Posted Jul 26, 2007 12:44 pm CDT
An outside lawyer’s aggressive internal investigation of stock-options backdating has helped a semiconductor equipment company avoid serious penalties.
KLA-Tencor agreed to a permanent injunction yesterday against violations of record-keeping laws in a civil settlement with the Securities and Exchange Commission, the Recorder reports. The SEC cited the company’s “extraordinary cooperaton” in a press release. KLA-Tencor did not admit or deny the backdating charges.
However, the company’s ex-CEO didn’t fare as well. The SEC filed a civil suit yesterday against Kenneth Schroeder accusing him of engineering a scheme to backdate stock options, the San Jose Mercury News reports. Schroeder’s lawyer says he denies the charges.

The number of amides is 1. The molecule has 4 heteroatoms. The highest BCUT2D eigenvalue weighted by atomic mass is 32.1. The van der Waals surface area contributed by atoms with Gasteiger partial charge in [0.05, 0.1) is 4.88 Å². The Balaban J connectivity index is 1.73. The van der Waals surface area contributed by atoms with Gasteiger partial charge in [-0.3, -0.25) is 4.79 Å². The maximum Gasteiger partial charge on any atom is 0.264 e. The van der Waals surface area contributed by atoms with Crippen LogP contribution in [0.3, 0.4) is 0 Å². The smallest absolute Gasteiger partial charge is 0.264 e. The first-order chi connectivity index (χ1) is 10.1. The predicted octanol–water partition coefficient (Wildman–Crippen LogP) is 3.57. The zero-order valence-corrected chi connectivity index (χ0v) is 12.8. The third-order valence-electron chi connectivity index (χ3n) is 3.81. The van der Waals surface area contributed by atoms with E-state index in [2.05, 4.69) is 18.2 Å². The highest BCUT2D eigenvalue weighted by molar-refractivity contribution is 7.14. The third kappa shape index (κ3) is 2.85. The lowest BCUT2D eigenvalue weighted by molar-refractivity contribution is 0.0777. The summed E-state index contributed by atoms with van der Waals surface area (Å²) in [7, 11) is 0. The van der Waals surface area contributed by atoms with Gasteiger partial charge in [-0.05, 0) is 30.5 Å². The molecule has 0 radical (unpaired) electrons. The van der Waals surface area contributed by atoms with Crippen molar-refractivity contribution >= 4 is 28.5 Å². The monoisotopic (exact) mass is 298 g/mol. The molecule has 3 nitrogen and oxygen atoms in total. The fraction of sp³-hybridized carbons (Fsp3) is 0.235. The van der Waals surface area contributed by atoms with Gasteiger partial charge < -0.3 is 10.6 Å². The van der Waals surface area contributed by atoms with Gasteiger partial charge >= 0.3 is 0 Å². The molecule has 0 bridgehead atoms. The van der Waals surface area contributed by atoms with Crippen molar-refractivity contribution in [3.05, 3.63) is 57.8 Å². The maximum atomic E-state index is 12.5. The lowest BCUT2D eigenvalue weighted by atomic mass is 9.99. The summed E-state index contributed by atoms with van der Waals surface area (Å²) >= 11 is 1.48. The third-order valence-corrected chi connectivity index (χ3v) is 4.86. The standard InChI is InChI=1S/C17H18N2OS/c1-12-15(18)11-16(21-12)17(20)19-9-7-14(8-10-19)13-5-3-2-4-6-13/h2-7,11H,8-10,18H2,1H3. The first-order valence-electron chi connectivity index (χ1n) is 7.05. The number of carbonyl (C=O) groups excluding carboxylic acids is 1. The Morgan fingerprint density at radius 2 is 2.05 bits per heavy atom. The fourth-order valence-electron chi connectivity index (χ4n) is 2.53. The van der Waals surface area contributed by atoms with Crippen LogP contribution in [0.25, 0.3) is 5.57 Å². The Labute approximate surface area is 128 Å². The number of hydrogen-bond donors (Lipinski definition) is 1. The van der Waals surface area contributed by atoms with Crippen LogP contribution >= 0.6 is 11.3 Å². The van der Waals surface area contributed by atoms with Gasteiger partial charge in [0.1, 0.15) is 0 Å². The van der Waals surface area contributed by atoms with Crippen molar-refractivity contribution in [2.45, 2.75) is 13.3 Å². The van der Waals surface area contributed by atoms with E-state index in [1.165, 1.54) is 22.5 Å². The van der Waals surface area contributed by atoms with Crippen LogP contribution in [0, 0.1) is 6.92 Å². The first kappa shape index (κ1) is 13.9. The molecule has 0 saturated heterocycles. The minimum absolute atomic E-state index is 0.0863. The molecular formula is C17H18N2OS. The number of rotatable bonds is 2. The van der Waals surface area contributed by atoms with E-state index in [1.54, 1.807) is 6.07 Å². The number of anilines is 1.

The light corporate penalty is notable in light of harsher punishments for two other Silicon Valley companies, the Mercury News says. Brocade Communications Systems paid $28 million and Mercury Interactive paid $7 million to settle SEC charges.
Leading the internal corporate probe was Richard Marmaro, a partner with Skadden, Arps, Slate, Meagher & Flom. The Recorder says he conducted “long and sometimes uncomfortable interviews” with corporate officials and named employees to blame for options problems in a comprehensive account provided to authorities.
The SEC claims Schroeder ignored legal advice about accounting requirements for options grants. The SEC obtained e-mails in an effort to build its case with a January subpoena issued to outside counsel Wilson Sonsini Goodrich & Rosati.